Holocaust Memorial Day | Pride Presentation

To mark the beginning of LGBT+ History Month, we wanted to share some photos from our Holocaust Memorial Day presentation, which was showcased to Sixth Form students earlier this week.
 
The presentation was well received on the night, and at the academy; The Worshipful The Mayor of Medway Councillor Nina Gurung said: “They were extremely good, well done 👏👏Very proud of you!”
 
Below is the full script from the presentation.

Fragility of Freedom | Pride Presentation | Bradfields Academy

At first I was afraid, I was petrified
Kept thinking I could never live with who I am inside
But then I spent so many nights thinking how you called me wrong
And I grew strong
And I learned how to get along


Within days of Adolf Hitler coming to power, the Nazis began their violent attacks on the Lesbian, Gay and Transgender community.

In the 1920s, Germany and in particular Berlin, had been a hub for tolerance towards LGBT people. Paragraph 175 of Germany’s Penal Code was the law saying that being gay is illegal and it was not being applied as often. The process to decriminalise homosexuality had begun.

This act of tolerance would change quickly. The Nazis saw homosexuality as going against their ideals regarding race, gender and eugenics. When they took control, the Nazis treated the LGBT community as a threat and the law did not protect them in any way.

Unknown numbers of German gay men, lesbian women and trans people fled abroad. Others entered into marriages in order to appear to conform to the Nazi’s rule. This had an obvious negative effect on their mental health and many suffered in silence.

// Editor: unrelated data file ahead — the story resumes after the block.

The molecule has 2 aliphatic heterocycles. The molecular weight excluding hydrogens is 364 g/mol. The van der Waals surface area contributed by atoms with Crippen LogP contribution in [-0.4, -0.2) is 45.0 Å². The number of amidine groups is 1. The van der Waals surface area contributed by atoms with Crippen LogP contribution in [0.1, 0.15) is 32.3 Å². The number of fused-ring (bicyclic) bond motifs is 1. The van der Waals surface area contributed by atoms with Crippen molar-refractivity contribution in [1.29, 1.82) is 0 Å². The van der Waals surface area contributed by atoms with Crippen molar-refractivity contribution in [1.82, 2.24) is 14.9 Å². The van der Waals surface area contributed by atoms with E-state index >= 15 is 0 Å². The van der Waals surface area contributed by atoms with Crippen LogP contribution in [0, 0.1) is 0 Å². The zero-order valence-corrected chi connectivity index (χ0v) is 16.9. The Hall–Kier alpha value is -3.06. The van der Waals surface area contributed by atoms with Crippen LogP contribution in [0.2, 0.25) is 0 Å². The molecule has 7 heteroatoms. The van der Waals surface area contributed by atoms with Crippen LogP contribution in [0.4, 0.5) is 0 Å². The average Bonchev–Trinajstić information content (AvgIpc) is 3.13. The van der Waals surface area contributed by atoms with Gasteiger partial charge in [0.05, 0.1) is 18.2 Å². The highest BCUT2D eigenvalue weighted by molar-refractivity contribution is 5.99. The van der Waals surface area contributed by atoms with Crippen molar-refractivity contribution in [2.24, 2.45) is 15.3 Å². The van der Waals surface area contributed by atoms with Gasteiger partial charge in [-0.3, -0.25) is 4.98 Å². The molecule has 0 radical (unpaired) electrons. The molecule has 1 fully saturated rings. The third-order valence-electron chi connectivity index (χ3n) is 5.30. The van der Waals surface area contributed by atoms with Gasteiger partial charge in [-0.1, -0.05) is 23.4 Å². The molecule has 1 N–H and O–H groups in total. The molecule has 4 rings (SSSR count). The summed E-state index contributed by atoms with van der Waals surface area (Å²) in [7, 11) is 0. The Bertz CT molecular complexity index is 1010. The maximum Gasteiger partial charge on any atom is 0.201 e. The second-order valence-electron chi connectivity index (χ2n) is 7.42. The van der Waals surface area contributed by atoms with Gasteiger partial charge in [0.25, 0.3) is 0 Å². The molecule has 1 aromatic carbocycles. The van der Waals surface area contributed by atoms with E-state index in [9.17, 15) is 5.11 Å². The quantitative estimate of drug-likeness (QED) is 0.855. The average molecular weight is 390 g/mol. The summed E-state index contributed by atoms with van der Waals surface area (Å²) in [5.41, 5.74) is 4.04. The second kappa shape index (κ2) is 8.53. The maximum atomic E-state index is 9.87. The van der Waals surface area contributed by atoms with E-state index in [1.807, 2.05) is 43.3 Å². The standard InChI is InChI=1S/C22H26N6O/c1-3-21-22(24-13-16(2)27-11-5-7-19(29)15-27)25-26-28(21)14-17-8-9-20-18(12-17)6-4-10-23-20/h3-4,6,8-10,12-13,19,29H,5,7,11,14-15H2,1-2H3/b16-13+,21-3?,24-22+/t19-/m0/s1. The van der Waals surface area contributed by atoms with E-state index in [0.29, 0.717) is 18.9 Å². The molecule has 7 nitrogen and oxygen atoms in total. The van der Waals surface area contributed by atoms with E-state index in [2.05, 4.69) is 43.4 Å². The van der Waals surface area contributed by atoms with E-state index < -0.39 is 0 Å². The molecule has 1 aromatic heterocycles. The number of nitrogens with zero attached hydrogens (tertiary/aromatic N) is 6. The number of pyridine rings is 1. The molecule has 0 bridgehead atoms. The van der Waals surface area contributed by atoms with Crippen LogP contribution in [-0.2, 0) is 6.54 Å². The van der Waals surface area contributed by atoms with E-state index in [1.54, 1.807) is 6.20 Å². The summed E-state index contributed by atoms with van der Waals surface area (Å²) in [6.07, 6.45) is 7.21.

Go on now, go, walk out the door
Just turn around now
‘Cause you’re not in charge anymore.
Weren’t you the one who tried to hurt me with your lies?
You think I’d crumble?
You think I’d lay down and die?

 

A significant number of gay men were arrested under Nazi orders. An estimated 50,000 were sent to prison. Between 10 to 15,000 were deported to concentration camps and many did not survive the horrors that took place there.

They suffered hard labour, abuse, experimentation or execution. As many as 65% lost their lives. It is believed that many more of the gay prisoners committed suicide though we don’t know these numbers.

When the camps were liberated in 1945, the world celebrated. Families and friends were reunited and the victims received reparation. Today we celebrate the people who regained their freedom in 1945. Unfortunately, not everyone was given their freedom back.

Tragically, gay Holocaust survivors did not leave their camps as recognized victims. Instead, they left as convicted criminals and were sent to prison.

The Nazi enforcements of Paragraph 175 were kept in place for over 20 years which means being gay was still illegal in Germany.

Between 1945 and 1969, around 100,000 gay men, including Holocaust survivors, were forced to carry out their prison sentence. None received any acknowledgement or reparation for what they had been through.

With tonight’s theme “The Fragility of Freedom” in mind, we ask the question

“Is it Freedom, if it’s not for everyone?”

 

Oh no, not I, I will survive
Oh, as long as I know how to love, I know I’ll stay alive
I’ve got all my life to live